in my project I want to include external code, that wasn’t written by me. It is all .cpp and .h files lying in a repository.
I successfully included a single header file for testing purposes, but unfortunately it gives me a linking error.
I know how to link static and dynamic libraries in the Build.cs file, but how do I tell UBT where the .cpp file is?
The .cpp file is in the same directory as the header file, so I thought that maybe UBT is able to find the .cpp file itself, but apparently this isn’t the case.
So is there something like the “PublicAdditionalLibraries.Add(…)”, but for .cpp files?
Copying the files to the project folder would obviously solve that issue, but unfortunately this isn’t a solution.
Have you attempted to ‘Generate Visual Studio Project Files’? You can do this one of two ways. You can navigate to the project file itself on your hard drive and right click the file. This’ll give you the option to Generate Project Files. You can also do this from the editor by clicking File > Generate Project Files. This normally fixes any problems caused by newly added code files that were originally foreign to the project.
I already have the Visual Studio Project Files. The problem is, I can’t simply add the code to the project. First, it is a whole bunch of files in lot of different folders and second, the project I created should be reproducible.
That means, the repository I am using is shared and updated by other people, too, so this should be as dynamically as possible.
That’s why I am asking if there is a possibility to simply give the links to the .cpp files, and UBT uses them. It already works with the Header files, so I hoped it would work with the .cpp files, too.
Or maybe there is a possibility to tell UBT not only to look for .cpp files in the project folder, which does it by default, but in folders, that the user can configure.
I hope I could make myself a little clearer.
But even if the question isn’t solved yet, thanks in advance
The way I’m understanding what you want to try to do is that you want to use source control so that you can easily sync with other programmers and keep everything clean. I would suggest looking into source control methods such as Perforce. I do not believe (I could be wrong) that UE4 has source control of it’s own.
There is already some sort of source control. The problem is to get the source files from the repository included into the building process.
The source files originally weren’t created for games but for other projects, so I want to avoid copying the files around, which would be the last (simple, but rather ugly) solution.
And like I said before, it works absolutely fine with the Header files so I would be surprised if there wasn’t a way to include the .cpp files as well.
I haven’t made much progress so far but I wanted to leave a comment to let you know that I am still looking into how you could include the .cpp files from outside of the project. I’ll try to get back to you as soon as possible with a solution.
I asked a similar question a few months back and the answer seemed to be that UE4 really isn’t flexible with it’s project source structure. In the end I settled on using a git submodule so I basically had a local clone of the external repo inside my UE4 project Source directory tree.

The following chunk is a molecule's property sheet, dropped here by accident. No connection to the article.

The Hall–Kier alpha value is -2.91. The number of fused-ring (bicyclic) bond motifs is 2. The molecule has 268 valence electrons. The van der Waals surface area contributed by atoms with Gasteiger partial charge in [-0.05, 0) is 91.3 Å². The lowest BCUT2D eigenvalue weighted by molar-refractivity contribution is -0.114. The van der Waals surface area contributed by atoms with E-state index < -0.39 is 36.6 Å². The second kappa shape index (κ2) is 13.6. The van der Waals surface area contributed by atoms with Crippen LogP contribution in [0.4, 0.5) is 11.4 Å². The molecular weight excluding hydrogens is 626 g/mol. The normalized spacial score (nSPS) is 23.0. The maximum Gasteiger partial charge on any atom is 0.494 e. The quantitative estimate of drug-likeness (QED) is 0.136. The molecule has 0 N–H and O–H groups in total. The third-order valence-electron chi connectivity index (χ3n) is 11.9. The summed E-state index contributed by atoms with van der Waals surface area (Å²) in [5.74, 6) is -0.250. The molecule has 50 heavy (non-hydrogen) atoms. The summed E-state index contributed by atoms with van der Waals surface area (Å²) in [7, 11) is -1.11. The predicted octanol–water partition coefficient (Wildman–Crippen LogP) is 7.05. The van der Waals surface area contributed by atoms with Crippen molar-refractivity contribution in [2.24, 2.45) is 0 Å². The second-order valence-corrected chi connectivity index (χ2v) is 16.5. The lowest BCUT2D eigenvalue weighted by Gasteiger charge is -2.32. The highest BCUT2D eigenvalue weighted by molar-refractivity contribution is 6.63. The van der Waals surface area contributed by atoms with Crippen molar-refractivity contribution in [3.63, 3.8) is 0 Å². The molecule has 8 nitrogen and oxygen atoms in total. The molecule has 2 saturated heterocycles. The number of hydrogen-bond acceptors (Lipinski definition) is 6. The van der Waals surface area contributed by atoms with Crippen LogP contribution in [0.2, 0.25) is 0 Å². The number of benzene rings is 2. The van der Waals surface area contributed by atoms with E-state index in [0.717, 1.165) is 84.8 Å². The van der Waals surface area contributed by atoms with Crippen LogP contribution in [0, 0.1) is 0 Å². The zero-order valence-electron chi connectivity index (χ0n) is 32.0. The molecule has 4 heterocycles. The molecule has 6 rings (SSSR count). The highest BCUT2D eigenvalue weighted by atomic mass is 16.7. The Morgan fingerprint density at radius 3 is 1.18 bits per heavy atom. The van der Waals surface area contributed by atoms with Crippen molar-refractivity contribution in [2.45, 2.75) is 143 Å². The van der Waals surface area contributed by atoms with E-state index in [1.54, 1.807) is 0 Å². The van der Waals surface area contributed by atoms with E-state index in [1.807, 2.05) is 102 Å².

That said, I had control over the directory structure of the repo. If you don’t, you may still have an issue - I don’t know if having the cpp files within the UE4 project directory tree will be sufficient for UBT, or if it actually requires them to all be in a directory named ‘Private’.
From looking into this, it seems like you shouldn’t need to include the .cpp files themselves if you link the files as a library. I’m not very familiar with libraries myself and I’m not sure how much they differ from your current method, if at all, but it may be something to look into. If you need information about linking libraries, you can find this at the following link:
Nice to hear, that you have been still after this
I used to include the files as static libraries, but the code is supposed to run cross-platform, including Android and iOS and with that, libraries aren’t the best solution.
Just to let you know:
My current workaround is having a little script in in the Build.cs which searches for the necessary files and copies it into the include folder in my project directory and add the folder to the include paths using Public/PrivateIncludePaths.Add().
One problem is, that the main header file of the project (i.e. ProjectName.h) has to be included as the first include in all of the .cpp files in the project folder, but this is done rather quick in my C# script.
The problem I have now is a huge amount of compiling errors, but these seem to be caused by the code itself or rather a broken header file.
It seems like your workaround would be the best solution to this issue, as there doesn’t seem to be an actual solution. I will continue looking into this as I have and asking around, but I’m going to leave your workaround as the top answer for the moment.
Have you fixed the compiling error, @zapfdk? I uses a similar approach to yours (but I include all .cpp files in PCH header file after including the .h files in correct order, and wrap them inside a #ifndef#endif preprocessor), but when I compile it, I have double definition error.